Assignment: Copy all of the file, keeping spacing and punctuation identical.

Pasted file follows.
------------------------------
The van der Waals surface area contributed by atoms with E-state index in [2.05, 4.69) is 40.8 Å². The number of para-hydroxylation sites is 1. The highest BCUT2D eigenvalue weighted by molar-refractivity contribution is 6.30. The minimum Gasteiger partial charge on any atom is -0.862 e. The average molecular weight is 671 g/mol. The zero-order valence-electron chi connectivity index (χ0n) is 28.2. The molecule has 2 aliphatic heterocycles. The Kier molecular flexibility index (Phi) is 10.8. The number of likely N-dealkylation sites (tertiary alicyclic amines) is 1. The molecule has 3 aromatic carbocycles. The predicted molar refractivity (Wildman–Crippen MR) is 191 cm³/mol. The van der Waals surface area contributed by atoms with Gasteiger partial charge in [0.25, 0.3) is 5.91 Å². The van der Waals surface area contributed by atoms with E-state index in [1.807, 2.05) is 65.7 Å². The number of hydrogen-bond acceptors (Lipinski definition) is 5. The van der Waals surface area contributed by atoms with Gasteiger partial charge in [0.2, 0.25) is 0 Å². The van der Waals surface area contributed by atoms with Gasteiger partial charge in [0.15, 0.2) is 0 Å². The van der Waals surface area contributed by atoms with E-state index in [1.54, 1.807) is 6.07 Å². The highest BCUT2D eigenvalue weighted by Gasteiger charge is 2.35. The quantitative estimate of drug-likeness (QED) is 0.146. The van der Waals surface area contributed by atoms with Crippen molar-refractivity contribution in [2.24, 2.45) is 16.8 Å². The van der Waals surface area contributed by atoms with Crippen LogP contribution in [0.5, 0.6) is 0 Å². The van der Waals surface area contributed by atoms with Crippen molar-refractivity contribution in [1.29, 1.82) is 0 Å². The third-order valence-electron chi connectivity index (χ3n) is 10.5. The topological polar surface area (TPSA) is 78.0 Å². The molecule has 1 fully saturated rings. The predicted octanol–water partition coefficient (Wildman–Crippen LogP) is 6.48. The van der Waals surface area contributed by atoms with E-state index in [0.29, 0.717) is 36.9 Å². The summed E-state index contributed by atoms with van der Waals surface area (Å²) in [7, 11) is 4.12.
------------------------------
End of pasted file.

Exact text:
The van der Waals surface area contributed by atoms with E-state index in [2.05, 4.69) is 40.8 Å². The number of para-hydroxylation sites is 1. The highest BCUT2D eigenvalue weighted by molar-refractivity contribution is 6.30. The minimum Gasteiger partial charge on any atom is -0.862 e. The average molecular weight is 671 g/mol. The zero-order valence-electron chi connectivity index (χ0n) is 28.2. The molecule has 2 aliphatic heterocycles. The Kier molecular flexibility index (Phi) is 10.8. The number of likely N-dealkylation sites (tertiary alicyclic amines) is 1. The molecule has 3 aromatic carbocycles. The predicted molar refractivity (Wildman–Crippen MR) is 191 cm³/mol. The van der Waals surface area contributed by atoms with Gasteiger partial charge in [0.25, 0.3) is 5.91 Å². The van der Waals surface area contributed by atoms with E-state index in [1.807, 2.05) is 65.7 Å². The number of hydrogen-bond acceptors (Lipinski definition) is 5. The van der Waals surface area contributed by atoms with Gasteiger partial charge in [0.2, 0.25) is 0 Å². The van der Waals surface area contributed by atoms with Gasteiger partial charge in [0.15, 0.2) is 0 Å². The van der Waals surface area contributed by atoms with E-state index in [1.54, 1.807) is 6.07 Å². The highest BCUT2D eigenvalue weighted by Gasteiger charge is 2.35. The quantitative estimate of drug-likeness (QED) is 0.146. The van der Waals surface area contributed by atoms with Crippen molar-refractivity contribution in [2.24, 2.45) is 16.8 Å². The van der Waals surface area contributed by atoms with Crippen LogP contribution in [0.5, 0.6) is 0 Å². The van der Waals surface area contributed by atoms with Crippen molar-refractivity contribution in [1.29, 1.82) is 0 Å². The third-order valence-electron chi connectivity index (χ3n) is 10.5. The topological polar surface area (TPSA) is 78.0 Å². The molecule has 1 fully saturated rings. The predicted octanol–water partition coefficient (Wildman–Crippen LogP) is 6.48. The van der Waals surface area contributed by atoms with E-state index in [0.29, 0.717) is 36.9 Å². The summed E-state index contributed by atoms with van der Waals surface area (Å²) in [7, 11) is 4.12.